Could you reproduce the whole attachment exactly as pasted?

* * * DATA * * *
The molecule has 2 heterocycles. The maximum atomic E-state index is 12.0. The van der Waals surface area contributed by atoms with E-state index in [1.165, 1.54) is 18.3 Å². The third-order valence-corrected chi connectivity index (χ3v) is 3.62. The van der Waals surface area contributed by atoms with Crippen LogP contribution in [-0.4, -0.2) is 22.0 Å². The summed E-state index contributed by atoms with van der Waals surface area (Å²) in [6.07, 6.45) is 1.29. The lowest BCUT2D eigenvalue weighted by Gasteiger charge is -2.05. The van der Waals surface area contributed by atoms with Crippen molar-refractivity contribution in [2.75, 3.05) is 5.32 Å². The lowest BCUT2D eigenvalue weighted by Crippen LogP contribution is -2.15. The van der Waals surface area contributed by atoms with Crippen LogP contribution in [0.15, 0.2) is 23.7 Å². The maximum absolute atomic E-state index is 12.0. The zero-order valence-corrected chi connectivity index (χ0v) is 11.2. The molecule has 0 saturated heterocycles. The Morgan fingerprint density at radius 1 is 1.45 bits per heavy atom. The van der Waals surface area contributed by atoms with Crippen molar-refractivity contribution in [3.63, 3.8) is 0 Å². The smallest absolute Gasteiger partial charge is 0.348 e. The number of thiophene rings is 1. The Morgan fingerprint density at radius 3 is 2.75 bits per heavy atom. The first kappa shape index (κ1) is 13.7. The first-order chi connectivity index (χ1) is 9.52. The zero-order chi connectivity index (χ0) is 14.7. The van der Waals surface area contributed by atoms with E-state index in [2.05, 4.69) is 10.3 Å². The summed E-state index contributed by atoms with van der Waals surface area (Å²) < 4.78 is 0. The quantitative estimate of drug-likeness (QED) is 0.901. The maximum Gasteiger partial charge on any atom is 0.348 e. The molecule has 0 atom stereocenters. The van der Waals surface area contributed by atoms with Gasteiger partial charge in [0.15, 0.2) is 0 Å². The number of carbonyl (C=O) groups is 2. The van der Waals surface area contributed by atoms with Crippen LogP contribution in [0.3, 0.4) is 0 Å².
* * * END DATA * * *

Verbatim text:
The molecule has 2 heterocycles. The maximum atomic E-state index is 12.0. The van der Waals surface area contributed by atoms with E-state index in [1.165, 1.54) is 18.3 Å². The third-order valence-corrected chi connectivity index (χ3v) is 3.62. The van der Waals surface area contributed by atoms with Crippen LogP contribution in [-0.4, -0.2) is 22.0 Å². The summed E-state index contributed by atoms with van der Waals surface area (Å²) in [6.07, 6.45) is 1.29. The lowest BCUT2D eigenvalue weighted by Gasteiger charge is -2.05. The van der Waals surface area contributed by atoms with Crippen molar-refractivity contribution in [2.75, 3.05) is 5.32 Å². The lowest BCUT2D eigenvalue weighted by Crippen LogP contribution is -2.15. The van der Waals surface area contributed by atoms with Crippen LogP contribution in [0.15, 0.2) is 23.7 Å². The maximum absolute atomic E-state index is 12.0. The zero-order valence-corrected chi connectivity index (χ0v) is 11.2. The molecule has 0 saturated heterocycles. The Morgan fingerprint density at radius 1 is 1.45 bits per heavy atom. The van der Waals surface area contributed by atoms with Crippen molar-refractivity contribution in [3.63, 3.8) is 0 Å². The smallest absolute Gasteiger partial charge is 0.348 e. The number of thiophene rings is 1. The Morgan fingerprint density at radius 3 is 2.75 bits per heavy atom. The first kappa shape index (κ1) is 13.7. The first-order chi connectivity index (χ1) is 9.52. The zero-order chi connectivity index (χ0) is 14.7. The van der Waals surface area contributed by atoms with E-state index in [2.05, 4.69) is 10.3 Å². The summed E-state index contributed by atoms with van der Waals surface area (Å²) < 4.78 is 0. The quantitative estimate of drug-likeness (QED) is 0.901. The maximum Gasteiger partial charge on any atom is 0.348 e. The molecule has 0 atom stereocenters. The van der Waals surface area contributed by atoms with Gasteiger partial charge in [0.15, 0.2) is 0 Å². The number of carbonyl (C=O) groups is 2. The van der Waals surface area contributed by atoms with Crippen LogP contribution in [0.3, 0.4) is 0 Å².